High-intensity technical assistance might be key to realizing quality gains from the use of electronic health-record systems among small-practice doctors caring for patients in underserved areas, a new study suggests. The study
, published in Health Affairs and undertaken by researchers from Weill Cornell Medical College and the Primary Care Information Project of the New York City Health Department, found that EHR implementation alone was not enough to improve the quality of care provided by the primary-care physicians studied, who worked in small practices in underserved neighborhoods in New York. Physicians receiving assistance from the Primary Care Information Project scored higher on selected quality measures than physicians not receiving the assistance. The Primary Care Information Project provided subsidized EHR software, clinical-decision support and onsite technical assistance to about 3,300 physicians at roughly 600 primary-care practices, according to a Weill Cornell news release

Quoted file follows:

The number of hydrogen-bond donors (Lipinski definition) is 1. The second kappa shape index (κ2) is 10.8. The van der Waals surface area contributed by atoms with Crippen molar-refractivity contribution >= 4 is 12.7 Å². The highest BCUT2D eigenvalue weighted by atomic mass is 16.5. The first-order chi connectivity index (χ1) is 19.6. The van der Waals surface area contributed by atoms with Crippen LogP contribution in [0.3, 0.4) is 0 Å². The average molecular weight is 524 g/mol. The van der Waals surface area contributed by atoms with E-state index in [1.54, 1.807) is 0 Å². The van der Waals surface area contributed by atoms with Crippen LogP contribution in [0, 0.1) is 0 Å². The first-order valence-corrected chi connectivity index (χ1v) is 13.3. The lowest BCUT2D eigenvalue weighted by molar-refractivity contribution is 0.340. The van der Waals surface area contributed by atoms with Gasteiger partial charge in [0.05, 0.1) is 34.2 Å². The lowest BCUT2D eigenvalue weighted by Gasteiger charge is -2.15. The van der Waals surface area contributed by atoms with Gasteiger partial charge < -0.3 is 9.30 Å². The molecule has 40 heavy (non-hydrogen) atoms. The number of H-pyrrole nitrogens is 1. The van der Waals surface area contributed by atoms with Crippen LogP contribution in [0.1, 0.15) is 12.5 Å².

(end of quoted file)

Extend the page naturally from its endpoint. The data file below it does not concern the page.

The results may prove useful for federal regional extension centers charged with helping providers in their adoption of EHRs as the centers decide how and where to allocate resources, said Andrew Ryan, assistant professor of public health at Weill Cornell and the study's lead author. The extension centers were created to assist with the EHR incentive payments instituted as part of the American Recovery and Reinvestment Act of 2009.
Ryan said the study did not look at the cost-effectiveness of the high-intensity assistance, though that could be fodder for future research. "Is that (level of assistance) really worth it?" Ryan asked.